With “provisioning centers” (aka dispensaries) beginning to serve adult-use consumers on December 1 of this year, Michigan is the most recent recreational weed state to permit retail pot sales. Adults may possess or gift to another adult up to 2.5 ounces of marijuana and 15 grams of cannabis concentrates. Home gardens of up to 12 cannabis plants are also allowed.

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Nevada: Sin Sensimilla City

With the passage of a voter initiative in 2016, adults in Nevada may possess up to an ounce of pot including 3.5 grams of concentrate. Retail sales of cannabis products began at licensed dispensaries in 2017. Personal cultivation of up to six plants in a secure location is also allowed.

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Oregon: Home of Majestic PNW Flower

Oregon was one of the earliest recreational weed states, legalizing pot for adult use in 2014. Possession of up to 1 ounce by adults is permitted, as are retail sales at licensed cannabis dispensaries. Adults may cultivate marijuana at home, but only up to four plants in a secure location. Gifts of up to 1 ounce of cannabis from one adult to another are also allowed.

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Vermont: The First State to Legalize Through the Legislature

Vermont became the first state to legalize recreational pot by action of the legislature (rather than a ballot measure) in 2018. Lawmakers legalized the possession of up to 1 ounce of cannabis including 5 grams of concentrate and home cultivation of up to two mature and four immature plants, but commercial cannabis activity was not included in the legislation. A bill to permit cannabis commerce faltered in May and will be taken up again next year.

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Washington: The First State to Technically Pass Adult-Use Cannabis Legislation

Like Colorado, recreational weed was legalized in Washington in 2012. But, technically, the Evergreen State was first to pass adult-use legislation. Colorado was just the first to make a legal, recreational cannabis transaction, which is why the Centennial State is considered the leader of adult-use cannabis. (Know your history!) That said, adults may possess up to 1 ounce of cannabis and 7 grams of concentrates. Home cultivation is not allowed allowed for non-medical consumers, although sales of cannabis products are permitted at licensed dispensaries. Only medical patients may grow their own at home.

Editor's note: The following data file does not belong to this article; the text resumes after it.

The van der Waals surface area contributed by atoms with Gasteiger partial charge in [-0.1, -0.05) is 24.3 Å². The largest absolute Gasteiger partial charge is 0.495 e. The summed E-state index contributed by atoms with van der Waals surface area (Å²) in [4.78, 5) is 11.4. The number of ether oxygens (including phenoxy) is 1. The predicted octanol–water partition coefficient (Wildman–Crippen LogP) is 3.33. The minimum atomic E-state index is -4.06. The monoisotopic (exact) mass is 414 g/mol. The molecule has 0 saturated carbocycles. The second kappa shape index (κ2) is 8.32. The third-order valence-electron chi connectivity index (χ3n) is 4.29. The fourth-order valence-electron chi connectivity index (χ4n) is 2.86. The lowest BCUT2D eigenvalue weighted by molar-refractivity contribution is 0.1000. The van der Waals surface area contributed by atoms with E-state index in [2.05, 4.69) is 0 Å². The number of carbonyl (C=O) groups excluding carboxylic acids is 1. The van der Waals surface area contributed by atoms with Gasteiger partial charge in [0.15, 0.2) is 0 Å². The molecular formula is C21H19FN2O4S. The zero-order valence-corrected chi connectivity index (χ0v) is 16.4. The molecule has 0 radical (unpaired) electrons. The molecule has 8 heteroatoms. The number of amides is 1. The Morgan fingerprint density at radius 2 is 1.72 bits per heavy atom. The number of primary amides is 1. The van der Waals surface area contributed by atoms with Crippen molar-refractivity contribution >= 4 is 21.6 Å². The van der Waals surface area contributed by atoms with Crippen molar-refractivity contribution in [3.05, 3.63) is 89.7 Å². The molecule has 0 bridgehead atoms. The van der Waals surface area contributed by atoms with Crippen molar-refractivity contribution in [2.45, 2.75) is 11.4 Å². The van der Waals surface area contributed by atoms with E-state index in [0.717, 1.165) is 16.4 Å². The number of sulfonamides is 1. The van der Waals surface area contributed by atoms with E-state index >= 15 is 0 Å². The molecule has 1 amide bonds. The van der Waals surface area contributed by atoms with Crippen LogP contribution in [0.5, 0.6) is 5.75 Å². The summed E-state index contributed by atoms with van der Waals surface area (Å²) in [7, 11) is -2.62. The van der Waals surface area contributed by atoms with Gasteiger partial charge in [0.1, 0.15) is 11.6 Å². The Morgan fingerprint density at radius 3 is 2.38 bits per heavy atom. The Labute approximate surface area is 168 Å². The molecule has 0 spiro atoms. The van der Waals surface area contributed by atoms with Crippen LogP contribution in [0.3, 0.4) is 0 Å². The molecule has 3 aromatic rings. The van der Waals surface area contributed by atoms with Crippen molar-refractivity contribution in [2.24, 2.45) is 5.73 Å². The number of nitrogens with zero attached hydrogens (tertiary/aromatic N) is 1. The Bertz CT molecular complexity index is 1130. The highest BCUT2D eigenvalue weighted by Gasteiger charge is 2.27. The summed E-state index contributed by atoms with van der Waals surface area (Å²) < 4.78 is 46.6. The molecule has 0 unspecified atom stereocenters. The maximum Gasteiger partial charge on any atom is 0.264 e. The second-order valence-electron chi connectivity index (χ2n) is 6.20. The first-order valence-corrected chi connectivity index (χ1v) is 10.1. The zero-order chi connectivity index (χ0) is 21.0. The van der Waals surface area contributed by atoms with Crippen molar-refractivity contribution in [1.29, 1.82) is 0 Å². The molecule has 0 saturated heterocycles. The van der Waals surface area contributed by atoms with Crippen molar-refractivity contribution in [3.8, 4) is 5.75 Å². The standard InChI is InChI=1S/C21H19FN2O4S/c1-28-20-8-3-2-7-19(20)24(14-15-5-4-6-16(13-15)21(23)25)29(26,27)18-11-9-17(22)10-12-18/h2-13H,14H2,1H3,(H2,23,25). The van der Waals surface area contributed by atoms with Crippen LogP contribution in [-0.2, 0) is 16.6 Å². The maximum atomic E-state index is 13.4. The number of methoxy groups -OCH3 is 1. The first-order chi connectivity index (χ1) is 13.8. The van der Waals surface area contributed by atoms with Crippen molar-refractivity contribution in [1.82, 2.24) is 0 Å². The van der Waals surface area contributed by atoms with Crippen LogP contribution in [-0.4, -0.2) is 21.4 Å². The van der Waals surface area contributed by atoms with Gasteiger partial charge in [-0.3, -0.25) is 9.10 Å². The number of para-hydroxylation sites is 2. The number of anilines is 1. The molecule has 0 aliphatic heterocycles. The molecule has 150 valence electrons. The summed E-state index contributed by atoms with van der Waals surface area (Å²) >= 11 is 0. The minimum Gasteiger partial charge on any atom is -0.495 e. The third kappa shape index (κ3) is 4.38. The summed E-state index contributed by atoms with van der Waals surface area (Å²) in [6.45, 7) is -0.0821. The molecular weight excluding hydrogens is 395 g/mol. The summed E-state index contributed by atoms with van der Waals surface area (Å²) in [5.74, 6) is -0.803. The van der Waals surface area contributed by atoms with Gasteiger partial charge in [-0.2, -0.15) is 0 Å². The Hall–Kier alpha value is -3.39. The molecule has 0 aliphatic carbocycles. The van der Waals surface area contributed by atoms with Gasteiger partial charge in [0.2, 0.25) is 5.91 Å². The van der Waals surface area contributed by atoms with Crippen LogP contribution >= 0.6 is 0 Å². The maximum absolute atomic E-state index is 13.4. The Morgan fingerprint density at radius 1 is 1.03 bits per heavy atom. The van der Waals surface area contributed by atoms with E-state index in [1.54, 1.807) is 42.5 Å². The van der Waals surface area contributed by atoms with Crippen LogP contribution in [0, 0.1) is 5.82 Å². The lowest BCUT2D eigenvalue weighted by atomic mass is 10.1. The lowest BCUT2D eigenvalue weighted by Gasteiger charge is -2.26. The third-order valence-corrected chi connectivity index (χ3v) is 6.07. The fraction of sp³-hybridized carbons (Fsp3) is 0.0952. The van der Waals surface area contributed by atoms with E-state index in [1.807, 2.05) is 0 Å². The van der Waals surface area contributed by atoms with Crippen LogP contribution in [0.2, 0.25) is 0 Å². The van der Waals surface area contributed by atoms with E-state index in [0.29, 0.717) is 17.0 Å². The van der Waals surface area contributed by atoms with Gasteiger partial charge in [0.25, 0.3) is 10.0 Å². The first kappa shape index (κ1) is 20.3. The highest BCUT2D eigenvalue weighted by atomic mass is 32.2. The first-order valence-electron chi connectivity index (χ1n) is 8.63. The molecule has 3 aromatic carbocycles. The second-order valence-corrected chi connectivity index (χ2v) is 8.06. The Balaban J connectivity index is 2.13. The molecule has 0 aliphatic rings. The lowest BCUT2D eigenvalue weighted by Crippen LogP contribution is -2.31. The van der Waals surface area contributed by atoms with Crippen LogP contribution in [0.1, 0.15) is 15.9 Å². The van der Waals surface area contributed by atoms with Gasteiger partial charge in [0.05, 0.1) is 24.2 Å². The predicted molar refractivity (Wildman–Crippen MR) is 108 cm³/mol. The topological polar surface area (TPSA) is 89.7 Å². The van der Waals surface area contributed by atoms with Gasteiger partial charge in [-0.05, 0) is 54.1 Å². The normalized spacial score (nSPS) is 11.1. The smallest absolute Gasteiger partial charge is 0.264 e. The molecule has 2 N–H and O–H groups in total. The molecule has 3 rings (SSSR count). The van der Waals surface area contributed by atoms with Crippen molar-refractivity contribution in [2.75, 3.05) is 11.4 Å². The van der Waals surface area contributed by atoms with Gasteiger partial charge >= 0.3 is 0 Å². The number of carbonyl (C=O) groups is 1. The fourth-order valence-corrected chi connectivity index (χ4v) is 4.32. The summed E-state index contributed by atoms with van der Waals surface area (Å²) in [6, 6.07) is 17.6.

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Washington, DC: The State Still Struggling to Implement Commercial Framework

Although it’s not a state, the District of Columbia also has legal recreational weed. Up to 2 ounces of cannabis flower may be possessed by adults in the home, but concentrates are prohibited. Home grows of up to six plants are also allowed. Commercial cannabis production and retail sales are still illegal, however, making the black market the only option to procure cannabis. In other words: if you’re caught buying weed, you’re going to get in trouble. So, DC still has some kinks to work out. People shouldn’t get fined or put in jail for buying weed when it’s technically legal, yet there are no places to legally buy it. It makes no sense!

The Ground Rules

In all recreational weed states, the non-medical use of cannabis is restricted to adults 21 and over. Driving while under the influence of marijuana is prohibited. Public consumption is not allowed except in states with licensed cannabis cafes or lounges. The transportation of cannabis across state lines is illegal. In states that permit home cultivation, gardens must generally be located in a secure location out of public view.

Check back next year for an updated listing of recreational weed states. On January 1, Illinois will become the eleventh state in the union to legalize the adult use of cannabis.